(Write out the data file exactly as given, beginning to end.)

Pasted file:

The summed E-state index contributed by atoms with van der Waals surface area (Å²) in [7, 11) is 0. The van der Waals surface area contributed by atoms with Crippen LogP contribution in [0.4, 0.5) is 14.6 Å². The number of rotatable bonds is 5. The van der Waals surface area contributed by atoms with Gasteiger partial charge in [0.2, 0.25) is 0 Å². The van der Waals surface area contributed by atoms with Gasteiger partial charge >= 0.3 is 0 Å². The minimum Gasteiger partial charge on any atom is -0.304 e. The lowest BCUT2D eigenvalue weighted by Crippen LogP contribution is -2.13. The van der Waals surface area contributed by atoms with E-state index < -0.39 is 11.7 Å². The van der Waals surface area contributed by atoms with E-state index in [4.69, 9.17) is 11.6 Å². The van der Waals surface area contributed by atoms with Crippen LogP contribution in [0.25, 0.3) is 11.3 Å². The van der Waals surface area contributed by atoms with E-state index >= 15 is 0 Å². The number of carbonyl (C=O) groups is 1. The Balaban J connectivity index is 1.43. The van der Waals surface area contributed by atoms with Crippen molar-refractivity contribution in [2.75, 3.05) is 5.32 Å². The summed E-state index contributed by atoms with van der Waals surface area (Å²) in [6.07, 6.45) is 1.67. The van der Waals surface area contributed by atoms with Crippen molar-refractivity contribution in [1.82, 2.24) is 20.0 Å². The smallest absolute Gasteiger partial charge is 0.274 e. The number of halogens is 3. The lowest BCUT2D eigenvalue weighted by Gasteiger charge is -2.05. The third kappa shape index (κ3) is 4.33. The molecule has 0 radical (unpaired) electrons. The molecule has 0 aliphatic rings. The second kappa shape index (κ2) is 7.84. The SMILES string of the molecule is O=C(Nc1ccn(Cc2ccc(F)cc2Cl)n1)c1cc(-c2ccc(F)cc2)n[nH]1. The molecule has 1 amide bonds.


The summed E-state index contributed by atoms with van der Waals surface area (Å²) in [7, 11) is 0. The van der Waals surface area contributed by atoms with Crippen LogP contribution in [0.4, 0.5) is 14.6 Å². The number of rotatable bonds is 5. The van der Waals surface area contributed by atoms with Gasteiger partial charge in [0.2, 0.25) is 0 Å². The van der Waals surface area contributed by atoms with Gasteiger partial charge >= 0.3 is 0 Å². The minimum Gasteiger partial charge on any atom is -0.304 e. The lowest BCUT2D eigenvalue weighted by Crippen LogP contribution is -2.13. The van der Waals surface area contributed by atoms with E-state index < -0.39 is 11.7 Å². The van der Waals surface area contributed by atoms with E-state index in [4.69, 9.17) is 11.6 Å². The van der Waals surface area contributed by atoms with Crippen LogP contribution in [0.25, 0.3) is 11.3 Å². The van der Waals surface area contributed by atoms with E-state index >= 15 is 0 Å². The number of carbonyl (C=O) groups is 1. The Balaban J connectivity index is 1.43. The van der Waals surface area contributed by atoms with Crippen molar-refractivity contribution in [2.75, 3.05) is 5.32 Å². The summed E-state index contributed by atoms with van der Waals surface area (Å²) in [6.07, 6.45) is 1.67. The van der Waals surface area contributed by atoms with Crippen molar-refractivity contribution in [1.82, 2.24) is 20.0 Å². The smallest absolute Gasteiger partial charge is 0.274 e. The number of halogens is 3. The lowest BCUT2D eigenvalue weighted by Gasteiger charge is -2.05. The third kappa shape index (κ3) is 4.33. The molecule has 0 radical (unpaired) electrons. The molecule has 0 aliphatic rings. The second kappa shape index (κ2) is 7.84. The SMILES string of the molecule is O=C(Nc1ccn(Cc2ccc(F)cc2Cl)n1)c1cc(-c2ccc(F)cc2)n[nH]1. The molecule has 1 amide bonds.